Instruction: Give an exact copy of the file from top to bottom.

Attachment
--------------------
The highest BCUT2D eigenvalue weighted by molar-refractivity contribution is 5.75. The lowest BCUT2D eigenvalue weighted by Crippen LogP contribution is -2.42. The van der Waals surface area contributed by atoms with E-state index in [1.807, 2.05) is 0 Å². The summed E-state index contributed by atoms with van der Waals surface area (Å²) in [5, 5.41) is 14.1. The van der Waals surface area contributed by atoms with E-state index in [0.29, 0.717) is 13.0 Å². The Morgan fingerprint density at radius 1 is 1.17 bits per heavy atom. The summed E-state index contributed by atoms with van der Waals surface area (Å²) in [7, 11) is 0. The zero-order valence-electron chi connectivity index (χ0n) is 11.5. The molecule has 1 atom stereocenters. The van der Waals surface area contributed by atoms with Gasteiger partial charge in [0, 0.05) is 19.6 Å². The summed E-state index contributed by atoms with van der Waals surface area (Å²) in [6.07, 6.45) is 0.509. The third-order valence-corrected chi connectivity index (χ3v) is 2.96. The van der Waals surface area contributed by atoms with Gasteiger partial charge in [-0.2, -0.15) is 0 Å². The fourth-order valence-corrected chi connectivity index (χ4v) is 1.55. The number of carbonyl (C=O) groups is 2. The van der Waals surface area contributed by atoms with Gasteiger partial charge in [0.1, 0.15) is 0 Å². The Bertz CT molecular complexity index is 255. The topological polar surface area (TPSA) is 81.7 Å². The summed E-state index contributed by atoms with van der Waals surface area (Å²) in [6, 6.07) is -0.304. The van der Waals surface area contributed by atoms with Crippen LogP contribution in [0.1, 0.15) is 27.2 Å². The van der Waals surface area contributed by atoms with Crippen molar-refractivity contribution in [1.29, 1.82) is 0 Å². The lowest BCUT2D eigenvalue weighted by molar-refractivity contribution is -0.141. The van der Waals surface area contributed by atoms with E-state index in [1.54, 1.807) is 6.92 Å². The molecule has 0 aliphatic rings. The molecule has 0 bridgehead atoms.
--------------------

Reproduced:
The highest BCUT2D eigenvalue weighted by molar-refractivity contribution is 5.75. The lowest BCUT2D eigenvalue weighted by Crippen LogP contribution is -2.42. The van der Waals surface area contributed by atoms with E-state index in [1.807, 2.05) is 0 Å². The summed E-state index contributed by atoms with van der Waals surface area (Å²) in [5, 5.41) is 14.1. The van der Waals surface area contributed by atoms with E-state index in [0.29, 0.717) is 13.0 Å². The Morgan fingerprint density at radius 1 is 1.17 bits per heavy atom. The summed E-state index contributed by atoms with van der Waals surface area (Å²) in [7, 11) is 0. The zero-order valence-electron chi connectivity index (χ0n) is 11.5. The molecule has 1 atom stereocenters. The van der Waals surface area contributed by atoms with Gasteiger partial charge in [0, 0.05) is 19.6 Å². The summed E-state index contributed by atoms with van der Waals surface area (Å²) in [6.07, 6.45) is 0.509. The third-order valence-corrected chi connectivity index (χ3v) is 2.96. The van der Waals surface area contributed by atoms with Gasteiger partial charge in [-0.2, -0.15) is 0 Å². The fourth-order valence-corrected chi connectivity index (χ4v) is 1.55. The number of carbonyl (C=O) groups is 2. The van der Waals surface area contributed by atoms with Gasteiger partial charge in [0.1, 0.15) is 0 Å². The Bertz CT molecular complexity index is 255. The topological polar surface area (TPSA) is 81.7 Å². The summed E-state index contributed by atoms with van der Waals surface area (Å²) in [6, 6.07) is -0.304. The van der Waals surface area contributed by atoms with Crippen LogP contribution in [0.1, 0.15) is 27.2 Å². The van der Waals surface area contributed by atoms with Crippen molar-refractivity contribution in [1.29, 1.82) is 0 Å². The lowest BCUT2D eigenvalue weighted by molar-refractivity contribution is -0.141. The van der Waals surface area contributed by atoms with E-state index in [1.54, 1.807) is 6.92 Å². The molecule has 0 aliphatic rings. The molecule has 0 bridgehead atoms.